“I told you that you didn’t have to kill anyone anymore!” Atlas all but yelled into Amadhay’s face.
She rocked back on her heels, staring up at him in shock. “What?” she asked softly, sure that she had missed some kind of joke. She looked at Ribbon for back up, but the woman was looking at Atlas with as much surprise as she had.
“There was absolutely no reason to drag her into that, Ribbon,” he said, turning his anger to a new target. Ribbon raised her eyebrows. “That was Palnoki business. Amadhay should not have had to kill anyone for you.”
“I offered,” Amadhay argued.
Atlas ignored her, continuing to dress down Ribbon. “Really, I expected more from you, but considering the twins were plants in your friend group, I suppose I should already know I can’t trust you to make good decisions on your own.”
“Whoa, hold up,” Amadhay tried to interrupt when Ribbon looked stricken.
“If checking if your friends are going to attempt to kill us all is too hard for you, maybe you shouldn’t leave home,” Atlas stated, making Ribbon nod.
“You’re the one who kept inviting them in to be your models!” Amadhay exclaimed, still not gaining Atlas’ attention, but she did get Ribbon’s.
The woman shook her head. “No, he’s right Red Bird. It’s my fault. I should have been more careful. I thought they were trustworthy and obviously, they weren’t. Atlas only followed my judgment of them.”
Amadhay shook her head, staring at her friend with worry. She sounded like she was close to tears, which wasn’t something Amadhay had seen before. Ribbon had always been so determined and excitable, never sad or at least never upset enough to cry. “No, screw you, Atlas!” she yelled, moving forward to Ribbon. “Ribbon didn’t do anything wrong. Everyone has a mistaken friendship. Everyone,” she made eye contact with Atlas pointedly when she put emphasis on the word. “So don’t you dare try to make her think she did something wrong.”
Atlas and Amadhay stared each other down for a few clicks, neither backing down until Ribbon cleared her throat.
“Whether I made a mistake or not,” she started, gaining Amadhay’s attention. “I shouldn’t have brought you in on it. I’m sorry,” she apologized to Amadhay, “That was Palnoki business and even though you’re part of the family, you are not a part of the war. I wouldn’t have asked you to help me with a Phoegani member.”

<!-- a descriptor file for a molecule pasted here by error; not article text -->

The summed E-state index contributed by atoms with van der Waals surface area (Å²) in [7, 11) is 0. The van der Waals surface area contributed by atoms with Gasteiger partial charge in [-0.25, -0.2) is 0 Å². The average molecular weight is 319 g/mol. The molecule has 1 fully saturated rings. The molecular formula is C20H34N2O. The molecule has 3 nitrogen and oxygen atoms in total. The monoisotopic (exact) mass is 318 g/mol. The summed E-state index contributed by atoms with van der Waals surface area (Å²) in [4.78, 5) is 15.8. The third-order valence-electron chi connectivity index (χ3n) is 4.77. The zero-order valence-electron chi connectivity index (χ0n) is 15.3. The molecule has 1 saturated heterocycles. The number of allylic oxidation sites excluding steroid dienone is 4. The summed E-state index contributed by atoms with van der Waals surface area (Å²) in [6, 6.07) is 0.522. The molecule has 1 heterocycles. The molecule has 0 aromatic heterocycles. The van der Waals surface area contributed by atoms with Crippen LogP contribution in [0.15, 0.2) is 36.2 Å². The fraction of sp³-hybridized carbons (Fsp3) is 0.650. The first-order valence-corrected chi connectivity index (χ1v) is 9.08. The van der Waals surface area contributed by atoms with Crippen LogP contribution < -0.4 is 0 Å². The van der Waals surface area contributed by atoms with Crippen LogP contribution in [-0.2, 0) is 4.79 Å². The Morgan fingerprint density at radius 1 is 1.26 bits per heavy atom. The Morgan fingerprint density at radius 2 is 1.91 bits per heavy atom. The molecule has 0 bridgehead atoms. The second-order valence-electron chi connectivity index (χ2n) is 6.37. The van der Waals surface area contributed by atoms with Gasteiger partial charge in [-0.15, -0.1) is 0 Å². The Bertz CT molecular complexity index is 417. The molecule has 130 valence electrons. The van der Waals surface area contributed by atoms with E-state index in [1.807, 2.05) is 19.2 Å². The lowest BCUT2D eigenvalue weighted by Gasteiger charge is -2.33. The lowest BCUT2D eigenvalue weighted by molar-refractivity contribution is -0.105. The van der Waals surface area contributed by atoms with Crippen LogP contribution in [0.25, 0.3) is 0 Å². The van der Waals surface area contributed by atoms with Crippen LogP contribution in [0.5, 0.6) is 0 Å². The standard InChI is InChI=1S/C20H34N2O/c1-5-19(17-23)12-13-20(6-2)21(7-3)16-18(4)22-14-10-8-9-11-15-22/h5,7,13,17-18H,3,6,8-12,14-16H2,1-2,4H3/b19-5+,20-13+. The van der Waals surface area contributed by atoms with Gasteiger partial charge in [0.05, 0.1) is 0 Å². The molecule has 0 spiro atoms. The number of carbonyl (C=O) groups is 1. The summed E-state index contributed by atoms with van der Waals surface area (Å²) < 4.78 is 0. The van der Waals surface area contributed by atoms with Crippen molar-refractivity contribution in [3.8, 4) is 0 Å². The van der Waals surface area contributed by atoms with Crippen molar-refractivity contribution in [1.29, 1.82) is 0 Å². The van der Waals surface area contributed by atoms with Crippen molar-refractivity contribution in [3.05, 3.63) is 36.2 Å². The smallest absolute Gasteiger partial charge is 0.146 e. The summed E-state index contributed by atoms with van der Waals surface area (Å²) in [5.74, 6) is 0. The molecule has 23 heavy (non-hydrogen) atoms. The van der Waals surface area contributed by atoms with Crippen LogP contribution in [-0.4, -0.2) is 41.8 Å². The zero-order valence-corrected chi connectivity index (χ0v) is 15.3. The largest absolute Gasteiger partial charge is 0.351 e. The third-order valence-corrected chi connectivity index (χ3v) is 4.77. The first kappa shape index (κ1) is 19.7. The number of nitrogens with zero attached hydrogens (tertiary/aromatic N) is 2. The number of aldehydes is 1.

“That’s different and you know it,” Amadhay argued. “I have no qualms against using my skills to help you out or keep you safe—”
“That’s the thing,” Ribbon cut her off. “I didn’t need help. You defended yourself and that was fine, but I didn’t need your help sending a Palnokian message to the Skouras’s.”
“But I wanted to,” Amadhay emphasized, glancing at Atlas, who had a blank expression. “I wanted to help, to make sure they knew not to mess with us ever again. I want to help keep us all safe. If I don’t, what am I doing? Why am I here? Should I just sit around and take up new hobbies? I liked my job for the Phoegani. If I could, I would do the same for you guys because I want us to be safe and happy.”
“We don’t need your help,” Atlas snapped before Ribbon could say anything. With that, he turned and left the room, leaving Amadhay and Ribbon to stare after him.
When Ribbon put her hand on Amadhay’s shoulder for comfort, the younger girl shrugged it off and stormed after Atlas. “What is your problem?” she demanded, running to catch up with his fast, angry strides. Each one of his steps was equal to three of her own.
“What is my problem?” he turned so abruptly that she ran right into him. He grabbed her shoulders and placed her steady on her feet in front of him. “I bring you here, away from the Phoegani so that you can have a life where you don’t have to kill, where you can make your own decisions on what to do with your life and all you can think to do is keep killing? What is the point of saving you from them if you’re just going to play the same part here?”
“I keep telling you that I didn’t ask to be saved!” she yelled in his face, “You didn’t save me. I didn’t need saving. And if I did, I could do my own saving, thank you very much.”
“I’m starting to think you need saving from yourself,” he snapped before turning on his heel and leaving her again.
“Excuse me?” she yelled after him before jogging to catch up with him again. “I don’t need saving! Get that through your thick skull! I’m not some scared princess hiding out in a room, needing some strong hero to come and save me. I’m better than that. I don’t need you telling me that my decisions are wrong. I’m not going to sit around and let others save me when I can do it myself!”
“I didn’t ask you to!” Atlas yelled, stopping again to say it to her face.
“No, you’re telling me to right now!” She yelled right back at him. She grabbed the collar of his shirt when he tried to turn away and pulled him down to her height, forcing him to lean down. “I am not going to let you make me into a damsel in distress just because you have a hero complex. If you want someone who will sit around and wait for you to save me, you abducted the wrong sister.”
“I’m just trying to give you a choice,” Atlas said through clenched teeth.
“No, you’re trying to make it for me,” Amadhay corrected him. “You don’t want me in the Palnoki, that’s fine, but don’t you dare try to hold me back if I want to use my skills. If I have to go outside of us to find work, I will, but I didn’t want to. I really thought this would work. I really thought I could help you out.”
“You’re not killing for us,” Atlas told her, taking her hands from his shirt. He forced her hands back down to her sides. “Never again.”
This time, she didn’t follow him when he stormed off.